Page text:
The era true crime obsession has made unlikely stars of everyone from Steven Avery to Ted Bundy.
But perhaps no modern murderer has won as many fans as Gypsy Rose Blanchard.
The uninitiated might find themselves confused by the affection for Gypsy Rose.
After all, in 2015, the 27-year-old inmate admittedly convinced her then-boyfriend Nicholas Godejohn to murder her mother, Dee Dee Blanchard.
But when you delve into Gypsy's backstory -- which is rather easy to do, considering the way her case has fired the imaginations of filmmakers and actors -- you realize there's a strong case to be made for justifiable homicide.
Dee Dee suffered from Munchausen by Proxy syndrome, which led her to convince the world that her daughter was wheelchair-bound and afflicted with a terminal illness.
Gypsy was even forced to eat through a feeding tube and shave her head as part of the effort to convince the world that she was dying from cancer.
As a result, the Blanchards received free housing from Habitat for Humanity and endless charitable donations.
But Dee Dee's most unforgivable deception was directed at her daughter.
Gypsy spent much of her life believing that she was disabled and ill.
Her mother even managed to convince the girl that she was several years younger than she actually is.
When Gypsy began to sort out the truth, Dee Dee manipulated her into believing that she would be held responsible and imprisoned if their con was ever revealed.
From HBO's Mommy Dead and Dearest to Hulu's The Act, Gypsy's saga has inspired numerous documentaries and TV adaptations.
Generally, the ending is portrayed as a tragic one:
Dee Dee Blanchard lost her life; Gypsy and Nicholas were both imprisoned for her murder.
But Gypsy Rose is determined to tack a happy epilogue onto her story:
Longtime friend and representative Fancy Macelli (this whole narrative is loaded with great names) told E! News this week that Gypsy found the love of her life through a prison pen pal program, and she recently got engaged.
"I mean it's something that she's been keeping under wraps for a little bit," Macelli shared.
"It's very exciting for her, she's very excited."
Yes, these days, Gypsy is happily sporting a ring and beaming at the prospect of becoming a bride.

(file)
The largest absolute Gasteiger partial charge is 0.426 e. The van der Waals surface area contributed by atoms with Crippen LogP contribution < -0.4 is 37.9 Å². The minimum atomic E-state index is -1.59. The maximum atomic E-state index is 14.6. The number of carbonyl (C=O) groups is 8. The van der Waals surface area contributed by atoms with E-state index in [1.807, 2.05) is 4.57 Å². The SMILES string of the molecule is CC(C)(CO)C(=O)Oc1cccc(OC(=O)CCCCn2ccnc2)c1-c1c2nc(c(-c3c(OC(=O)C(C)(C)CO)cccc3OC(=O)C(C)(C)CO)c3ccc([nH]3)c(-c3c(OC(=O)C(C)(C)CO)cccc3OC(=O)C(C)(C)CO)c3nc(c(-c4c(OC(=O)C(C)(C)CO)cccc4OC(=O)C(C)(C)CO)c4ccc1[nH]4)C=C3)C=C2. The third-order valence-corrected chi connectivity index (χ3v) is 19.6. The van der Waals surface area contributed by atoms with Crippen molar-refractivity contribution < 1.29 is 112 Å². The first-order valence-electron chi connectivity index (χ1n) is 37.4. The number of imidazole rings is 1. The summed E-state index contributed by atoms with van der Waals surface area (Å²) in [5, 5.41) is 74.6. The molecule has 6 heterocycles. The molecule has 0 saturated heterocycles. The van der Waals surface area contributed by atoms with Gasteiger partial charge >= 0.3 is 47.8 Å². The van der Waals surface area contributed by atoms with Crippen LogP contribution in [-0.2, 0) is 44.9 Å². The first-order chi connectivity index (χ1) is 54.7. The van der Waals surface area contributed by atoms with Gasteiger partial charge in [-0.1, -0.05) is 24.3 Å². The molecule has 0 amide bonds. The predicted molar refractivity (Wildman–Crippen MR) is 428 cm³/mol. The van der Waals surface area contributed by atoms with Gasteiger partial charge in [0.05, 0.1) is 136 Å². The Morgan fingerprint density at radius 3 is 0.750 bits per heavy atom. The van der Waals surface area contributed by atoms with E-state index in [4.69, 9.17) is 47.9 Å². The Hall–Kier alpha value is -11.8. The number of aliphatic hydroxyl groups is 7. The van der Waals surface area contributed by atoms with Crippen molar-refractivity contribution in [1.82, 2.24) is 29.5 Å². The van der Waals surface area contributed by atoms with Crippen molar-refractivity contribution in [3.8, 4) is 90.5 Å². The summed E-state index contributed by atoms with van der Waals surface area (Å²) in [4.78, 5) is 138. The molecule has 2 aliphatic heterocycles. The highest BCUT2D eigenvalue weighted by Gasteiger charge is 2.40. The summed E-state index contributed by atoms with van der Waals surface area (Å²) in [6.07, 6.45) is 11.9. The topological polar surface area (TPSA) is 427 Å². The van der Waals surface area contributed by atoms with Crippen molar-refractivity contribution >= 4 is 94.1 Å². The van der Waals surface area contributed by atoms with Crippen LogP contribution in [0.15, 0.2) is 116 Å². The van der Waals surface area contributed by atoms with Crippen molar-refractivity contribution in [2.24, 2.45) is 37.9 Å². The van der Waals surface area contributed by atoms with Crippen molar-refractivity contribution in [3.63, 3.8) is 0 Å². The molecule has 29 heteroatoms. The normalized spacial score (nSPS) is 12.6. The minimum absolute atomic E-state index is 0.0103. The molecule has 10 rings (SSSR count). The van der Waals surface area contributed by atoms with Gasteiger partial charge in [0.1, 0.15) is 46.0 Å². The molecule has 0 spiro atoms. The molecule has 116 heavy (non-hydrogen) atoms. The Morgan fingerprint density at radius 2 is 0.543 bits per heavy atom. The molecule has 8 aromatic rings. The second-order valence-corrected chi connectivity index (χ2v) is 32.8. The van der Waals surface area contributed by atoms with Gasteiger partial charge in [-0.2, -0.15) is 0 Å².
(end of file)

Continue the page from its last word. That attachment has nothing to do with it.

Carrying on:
"Another inmate was getting divorced and gave her that for her to just have, so that she could feel good about it," Fancy says of Gypsy's new jewelry.
"They'll go together and pick out rings, obviously later, at a time when she's out and they could do that and have their own intimate moment."
Macelli says the relationship bloomed when Gypsy's unidentified fiancé saw one of the many documentaries about her and offered words of encouragement in a letter.
"That turned into a relationship through email," Macelli says, "and then he went and visited her.
"That was the beginning of this friendship, which turned into something more than a friendship. At the beginning of this year they decided to get engaged."
Fancy says that after years of painful and unnecessary medical treatments Gypsy has, ironically, discovered a sort of freedom in prison.
Macelli reveals that she's "flourishing" behind bars and is currently working on completing her GED.
Though Blanchard is said to be "very unhappy" with the popular Hulu series about her life, she's optimistic about her future and looking forward to reentering society.
"Gypsy is very adamant about wanting to come out and do something good for the community in that way," says Macelli.
"But other than that, she just wants to live a normal existence with her fiancé and have a family and be happy."
Gypsy Rose Blanchard will be eligible for parole in 2024.
We offer her our sincere congratulations on her engagement.
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